Alan Dee’s guide to this week’s new releases

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THERE’S no doubt the biopic is the flavour of the month in Hollywood, with recent true-life tales including The Iron Lady and, if you think about it, The King’s Speech.

And we return to the years before the war with Clint Eastwood as he points his camera at the life and times of FBI bigshot J. Edgar Hoover.

The J. Edgar of the title is Leonardo Di Caprio, well used to slipping into period clothes in the likes of The Aviator, and he puts in a good shift as the complicated crimefighter.

Clint’s films are always worth a look, but anyone who knows anything about what a thoroughly nasty and mixed-up piece of work Hoover was will be left waiting in vain for this movie to dish the dirt on a blackmailing megalomaniac with a distinctly odd personal life.

There’s talk of Di Caprio being lined up for an Oscar but the story is too shallow considering the material available, the time sequence too confusing and it’s just too long to make this a satisfying watch.

After the odd and underwhelming Hereafter last time out, could it be that the eminent Eastwood is losing his touch?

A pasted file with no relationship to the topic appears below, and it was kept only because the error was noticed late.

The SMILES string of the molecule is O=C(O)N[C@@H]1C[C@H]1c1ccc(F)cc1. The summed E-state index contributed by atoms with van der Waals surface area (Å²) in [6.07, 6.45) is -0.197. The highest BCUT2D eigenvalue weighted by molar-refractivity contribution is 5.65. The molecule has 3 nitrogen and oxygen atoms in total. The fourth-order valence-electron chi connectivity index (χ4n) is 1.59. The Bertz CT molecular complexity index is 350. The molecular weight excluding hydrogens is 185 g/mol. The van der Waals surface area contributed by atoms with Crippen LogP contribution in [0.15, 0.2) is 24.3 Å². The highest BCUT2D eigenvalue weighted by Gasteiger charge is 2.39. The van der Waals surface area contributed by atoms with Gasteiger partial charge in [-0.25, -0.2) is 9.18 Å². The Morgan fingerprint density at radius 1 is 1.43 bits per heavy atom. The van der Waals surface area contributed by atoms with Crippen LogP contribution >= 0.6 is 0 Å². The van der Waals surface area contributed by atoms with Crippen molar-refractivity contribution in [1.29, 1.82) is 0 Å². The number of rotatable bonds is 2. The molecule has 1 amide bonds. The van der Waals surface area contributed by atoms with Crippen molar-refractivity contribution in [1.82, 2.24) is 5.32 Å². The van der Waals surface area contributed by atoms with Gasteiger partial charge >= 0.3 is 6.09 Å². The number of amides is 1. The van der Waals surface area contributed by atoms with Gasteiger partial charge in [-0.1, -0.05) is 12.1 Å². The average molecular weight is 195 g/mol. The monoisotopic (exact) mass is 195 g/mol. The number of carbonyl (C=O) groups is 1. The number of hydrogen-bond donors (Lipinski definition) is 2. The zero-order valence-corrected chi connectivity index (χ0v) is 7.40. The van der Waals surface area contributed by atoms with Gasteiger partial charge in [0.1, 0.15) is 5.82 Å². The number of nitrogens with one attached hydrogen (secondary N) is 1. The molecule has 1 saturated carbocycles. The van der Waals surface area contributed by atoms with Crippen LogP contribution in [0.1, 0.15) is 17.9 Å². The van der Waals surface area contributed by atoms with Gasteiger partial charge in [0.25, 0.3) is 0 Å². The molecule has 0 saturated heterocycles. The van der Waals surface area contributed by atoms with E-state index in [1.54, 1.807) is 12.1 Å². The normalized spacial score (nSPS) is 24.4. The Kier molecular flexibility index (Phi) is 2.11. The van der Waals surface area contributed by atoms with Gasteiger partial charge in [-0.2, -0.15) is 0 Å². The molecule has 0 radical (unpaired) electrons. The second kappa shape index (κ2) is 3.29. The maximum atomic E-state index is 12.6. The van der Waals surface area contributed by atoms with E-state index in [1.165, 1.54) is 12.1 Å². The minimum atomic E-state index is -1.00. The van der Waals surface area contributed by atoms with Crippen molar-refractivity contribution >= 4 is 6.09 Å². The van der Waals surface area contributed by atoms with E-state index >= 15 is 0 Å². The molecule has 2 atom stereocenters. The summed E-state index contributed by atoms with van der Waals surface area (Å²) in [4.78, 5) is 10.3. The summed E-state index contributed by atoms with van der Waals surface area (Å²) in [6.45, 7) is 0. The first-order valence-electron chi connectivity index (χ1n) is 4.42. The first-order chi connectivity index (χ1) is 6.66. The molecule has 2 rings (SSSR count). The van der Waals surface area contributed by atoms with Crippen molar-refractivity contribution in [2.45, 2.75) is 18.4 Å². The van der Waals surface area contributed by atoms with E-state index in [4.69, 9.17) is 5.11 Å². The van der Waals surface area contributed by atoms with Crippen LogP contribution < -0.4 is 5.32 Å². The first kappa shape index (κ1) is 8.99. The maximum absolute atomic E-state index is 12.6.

> The week’s other biopic offering is one of those ‘worth going just to see whether’s it’s as bad as people say’ numbers, Madonna’s widely walloped tale of Windsor woe.

The W.E here is Wallis Simpson, and Madge shows what she learned about directing from her years married to Guy Ritchie as she tells the story of the Abdication crisis from the side of ‘that woman’.

James D’Arcy is the popular but unpalatable king in waiting, Andrea Riseborough the divorcee he decides is worth chucking up the throne for, and there’s a pointless modern dimension to the tale with Abbie Cornish, stuck in a privileged but unhappy marriage, leafing through the past and plucking up the courage to make changes.

According to the blurb the film reveals universal truths about the search for love and happiness.

Most critics prefer to agree that it reveals that Madonna should never have been trusted with a camera and the cash.

> Steven Soderbergh mixes up mainstream thrillers and artier projects, and Haywire falls into the first camp.

Mixed martial arts mistress Gina Carano is the hottie hitwoman looking to get her own back on those who betrayed her, and the cast includes Ewan McGregor, Channing Tatum, Michael Douglas, Antonio Banderas and Bill Paxton. Loud, silly, but a workmanlike diversion.

> Make it stop! Underworld: Awakening is a short, sharp 3D slash of vampire battles with Kate Beckinsale at the centre of the action.

This is number four in a series that continues to earn its keep without ever being very popular beyond its hard core fanbase.

Lots of special effects, of course, but very little to love.